Elsewhere the House Crow remained at Cobh (Co Cork) all week and also in Cork was yet another first-winter Yellow-rumped Warbler on Cape Clear on 5th–6th. Incredibly, of the 28 accepted records, no fewer than nine have been on the island!
In Lothian, the two Ross's Geese wandered more widely, seen with up to 5,000 Pink-footed Geese around Aberlady Bay, Gullane, Dirleton and North Berwick all week. One also remained at Caerlaverock (Dumfries & Galloway) to 2nd, with possibly the same bird at Rockcliffe Marsh (Cumbria) on 5th. There was then one in Montrose Basin (Angus & Dundee) on 4th and what must be an escape at Attenborough (Nottinghamshire) on 4th.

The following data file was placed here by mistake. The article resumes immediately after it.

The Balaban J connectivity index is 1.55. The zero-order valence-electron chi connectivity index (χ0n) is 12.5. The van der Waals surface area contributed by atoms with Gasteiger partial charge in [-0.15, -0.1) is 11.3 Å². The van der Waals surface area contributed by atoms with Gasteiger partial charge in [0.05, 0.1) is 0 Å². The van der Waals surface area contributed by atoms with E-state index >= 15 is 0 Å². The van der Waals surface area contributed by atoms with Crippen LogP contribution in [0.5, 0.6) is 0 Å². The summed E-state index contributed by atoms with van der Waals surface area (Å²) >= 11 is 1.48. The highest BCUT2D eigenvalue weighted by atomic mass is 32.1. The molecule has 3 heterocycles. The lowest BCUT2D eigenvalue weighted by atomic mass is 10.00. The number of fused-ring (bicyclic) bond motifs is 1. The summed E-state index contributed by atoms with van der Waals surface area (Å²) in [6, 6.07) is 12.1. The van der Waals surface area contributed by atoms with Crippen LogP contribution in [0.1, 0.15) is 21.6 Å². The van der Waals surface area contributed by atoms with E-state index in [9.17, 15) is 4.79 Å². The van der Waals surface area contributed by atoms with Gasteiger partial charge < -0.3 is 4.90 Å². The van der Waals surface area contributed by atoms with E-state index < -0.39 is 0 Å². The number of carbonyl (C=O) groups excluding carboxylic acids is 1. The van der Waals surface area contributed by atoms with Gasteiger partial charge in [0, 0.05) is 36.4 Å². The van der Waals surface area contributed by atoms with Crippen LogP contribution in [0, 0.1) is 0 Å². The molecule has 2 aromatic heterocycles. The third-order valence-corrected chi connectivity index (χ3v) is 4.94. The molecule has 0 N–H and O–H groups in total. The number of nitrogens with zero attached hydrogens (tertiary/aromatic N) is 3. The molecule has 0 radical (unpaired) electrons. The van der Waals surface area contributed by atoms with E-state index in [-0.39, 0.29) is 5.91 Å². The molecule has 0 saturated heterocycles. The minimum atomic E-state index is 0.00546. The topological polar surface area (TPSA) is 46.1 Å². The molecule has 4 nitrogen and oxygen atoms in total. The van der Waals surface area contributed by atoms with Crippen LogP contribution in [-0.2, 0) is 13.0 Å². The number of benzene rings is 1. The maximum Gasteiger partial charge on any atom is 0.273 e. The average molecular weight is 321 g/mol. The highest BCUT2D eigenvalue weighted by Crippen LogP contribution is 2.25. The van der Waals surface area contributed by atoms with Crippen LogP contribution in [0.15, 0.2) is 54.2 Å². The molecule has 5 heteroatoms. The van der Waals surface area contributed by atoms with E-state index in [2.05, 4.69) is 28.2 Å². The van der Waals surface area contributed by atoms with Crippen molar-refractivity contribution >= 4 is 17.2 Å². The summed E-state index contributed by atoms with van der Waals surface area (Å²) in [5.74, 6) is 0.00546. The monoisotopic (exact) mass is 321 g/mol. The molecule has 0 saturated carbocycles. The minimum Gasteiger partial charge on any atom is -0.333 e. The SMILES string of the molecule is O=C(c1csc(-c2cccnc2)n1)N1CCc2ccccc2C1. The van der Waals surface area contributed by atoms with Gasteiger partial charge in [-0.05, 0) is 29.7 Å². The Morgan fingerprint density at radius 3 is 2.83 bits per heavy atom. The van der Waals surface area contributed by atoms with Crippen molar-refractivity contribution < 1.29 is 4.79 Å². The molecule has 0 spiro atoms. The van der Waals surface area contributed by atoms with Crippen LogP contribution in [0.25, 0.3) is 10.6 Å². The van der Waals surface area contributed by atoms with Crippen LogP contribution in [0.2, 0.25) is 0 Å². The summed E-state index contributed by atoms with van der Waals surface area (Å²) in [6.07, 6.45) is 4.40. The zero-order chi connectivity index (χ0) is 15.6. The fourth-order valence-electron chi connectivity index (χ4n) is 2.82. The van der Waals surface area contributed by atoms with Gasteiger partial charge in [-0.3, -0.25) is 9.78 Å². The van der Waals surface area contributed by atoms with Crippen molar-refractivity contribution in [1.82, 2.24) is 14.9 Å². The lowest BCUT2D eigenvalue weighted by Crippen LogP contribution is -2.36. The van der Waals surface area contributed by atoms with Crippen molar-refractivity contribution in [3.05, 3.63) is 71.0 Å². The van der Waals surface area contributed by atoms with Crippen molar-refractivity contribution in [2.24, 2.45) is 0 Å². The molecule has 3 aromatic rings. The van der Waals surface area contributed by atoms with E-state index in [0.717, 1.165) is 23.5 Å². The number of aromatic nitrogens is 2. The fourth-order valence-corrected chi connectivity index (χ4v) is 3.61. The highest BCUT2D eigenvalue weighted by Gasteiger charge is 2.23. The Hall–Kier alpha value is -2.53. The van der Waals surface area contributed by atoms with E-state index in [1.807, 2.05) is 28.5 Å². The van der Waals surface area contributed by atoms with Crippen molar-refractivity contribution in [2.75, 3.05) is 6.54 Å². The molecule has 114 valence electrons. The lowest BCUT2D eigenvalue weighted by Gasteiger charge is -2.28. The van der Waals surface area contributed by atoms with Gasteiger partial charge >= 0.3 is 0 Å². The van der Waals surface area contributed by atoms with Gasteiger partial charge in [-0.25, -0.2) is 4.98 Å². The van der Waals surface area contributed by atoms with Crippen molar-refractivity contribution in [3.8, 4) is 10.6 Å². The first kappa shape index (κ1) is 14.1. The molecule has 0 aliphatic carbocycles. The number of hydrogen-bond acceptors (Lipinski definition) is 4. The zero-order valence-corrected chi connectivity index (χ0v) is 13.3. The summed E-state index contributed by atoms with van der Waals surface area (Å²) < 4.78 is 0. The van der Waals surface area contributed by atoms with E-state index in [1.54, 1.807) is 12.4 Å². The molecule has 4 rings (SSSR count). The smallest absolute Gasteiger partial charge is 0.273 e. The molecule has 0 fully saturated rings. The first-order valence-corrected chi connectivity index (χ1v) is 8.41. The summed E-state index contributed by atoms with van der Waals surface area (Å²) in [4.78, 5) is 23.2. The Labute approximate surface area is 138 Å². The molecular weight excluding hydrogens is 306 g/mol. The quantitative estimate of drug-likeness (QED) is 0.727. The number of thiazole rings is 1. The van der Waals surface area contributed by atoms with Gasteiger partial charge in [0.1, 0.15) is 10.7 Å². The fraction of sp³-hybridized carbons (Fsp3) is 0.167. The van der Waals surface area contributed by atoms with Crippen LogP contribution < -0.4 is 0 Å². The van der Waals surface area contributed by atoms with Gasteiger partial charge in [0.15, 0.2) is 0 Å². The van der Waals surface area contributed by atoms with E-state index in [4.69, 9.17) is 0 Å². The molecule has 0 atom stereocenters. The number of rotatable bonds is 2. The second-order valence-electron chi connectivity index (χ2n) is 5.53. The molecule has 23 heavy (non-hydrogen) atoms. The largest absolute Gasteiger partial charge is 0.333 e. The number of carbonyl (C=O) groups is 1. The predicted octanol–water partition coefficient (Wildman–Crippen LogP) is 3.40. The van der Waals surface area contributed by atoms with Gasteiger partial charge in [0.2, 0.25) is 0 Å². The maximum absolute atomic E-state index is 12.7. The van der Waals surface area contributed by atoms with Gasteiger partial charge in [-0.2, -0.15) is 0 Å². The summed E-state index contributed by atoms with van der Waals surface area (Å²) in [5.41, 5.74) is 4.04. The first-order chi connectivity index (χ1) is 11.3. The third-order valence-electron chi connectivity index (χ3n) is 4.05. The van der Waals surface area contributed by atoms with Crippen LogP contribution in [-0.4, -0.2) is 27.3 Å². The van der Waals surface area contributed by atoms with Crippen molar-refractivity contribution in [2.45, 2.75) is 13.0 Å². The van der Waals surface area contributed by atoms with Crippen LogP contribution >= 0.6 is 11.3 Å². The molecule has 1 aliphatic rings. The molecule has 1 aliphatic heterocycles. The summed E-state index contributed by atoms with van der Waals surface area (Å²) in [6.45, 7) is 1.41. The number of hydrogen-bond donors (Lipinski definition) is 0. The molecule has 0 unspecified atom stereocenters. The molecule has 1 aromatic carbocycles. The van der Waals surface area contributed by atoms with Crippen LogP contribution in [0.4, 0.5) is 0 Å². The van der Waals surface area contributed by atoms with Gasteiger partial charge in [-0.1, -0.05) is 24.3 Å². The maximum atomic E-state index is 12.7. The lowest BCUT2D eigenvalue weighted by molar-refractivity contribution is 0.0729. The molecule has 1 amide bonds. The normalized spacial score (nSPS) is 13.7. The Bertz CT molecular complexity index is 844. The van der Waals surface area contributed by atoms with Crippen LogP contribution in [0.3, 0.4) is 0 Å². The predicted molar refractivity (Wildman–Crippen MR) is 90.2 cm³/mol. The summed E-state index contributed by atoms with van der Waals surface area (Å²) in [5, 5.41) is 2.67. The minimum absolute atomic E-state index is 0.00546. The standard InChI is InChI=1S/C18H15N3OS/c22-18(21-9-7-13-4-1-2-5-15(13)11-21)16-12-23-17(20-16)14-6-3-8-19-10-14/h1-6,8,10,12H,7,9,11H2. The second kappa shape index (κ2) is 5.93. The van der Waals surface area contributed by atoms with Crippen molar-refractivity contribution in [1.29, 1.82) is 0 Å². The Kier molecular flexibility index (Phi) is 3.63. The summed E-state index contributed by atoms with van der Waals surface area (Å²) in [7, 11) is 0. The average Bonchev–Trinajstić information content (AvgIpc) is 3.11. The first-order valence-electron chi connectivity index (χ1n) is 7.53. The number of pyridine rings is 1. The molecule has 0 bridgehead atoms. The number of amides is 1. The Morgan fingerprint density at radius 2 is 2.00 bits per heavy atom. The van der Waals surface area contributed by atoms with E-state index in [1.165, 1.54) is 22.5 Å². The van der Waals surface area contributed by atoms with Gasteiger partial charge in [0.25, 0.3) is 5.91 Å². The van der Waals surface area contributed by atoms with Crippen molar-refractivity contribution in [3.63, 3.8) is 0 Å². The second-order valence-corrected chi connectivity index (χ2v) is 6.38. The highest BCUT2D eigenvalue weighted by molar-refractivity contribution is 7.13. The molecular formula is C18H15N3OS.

Small pockets of Ruddy Shelduck continue to be reported, with five at Coate Water Country Park (Wiltshire) on 1st the largest group. Others were at Boyton Marsh (Suffolk), Pilsey Island (West Sussex) and Kedleston Park (Derbyshire).
Chew Valley Lake (Somerset) continued to hold up to three drake Ferruginous Ducks all week, with others at Wintersett Reservoir (West Yorkshire) on 1st–6th and Lackford Lakes (Suffolk) on 3rd–4th. Chew also held a drake Ring-necked Duck on 30th, with others at Achill Island (Co Mayo) on 2nd–3rd and an adult drake at Kirkby on Bain Gravel Pits (Lincolnshire) on 5th–6th.
The back end of the Nearctic ducks were in Ireland, and included an adult drake Black Duck at Achill Island (Co Mayo) on 3rd, a drake and female Blue-winged Teal at Tacumshin (Co Wexford) on 3rd–4th, a first-winter drake at Rahasane Turlough (Co Galway) on 3rd–6th and a new drake American Wigeon at Tarbet (Co Kerry) on 3rd.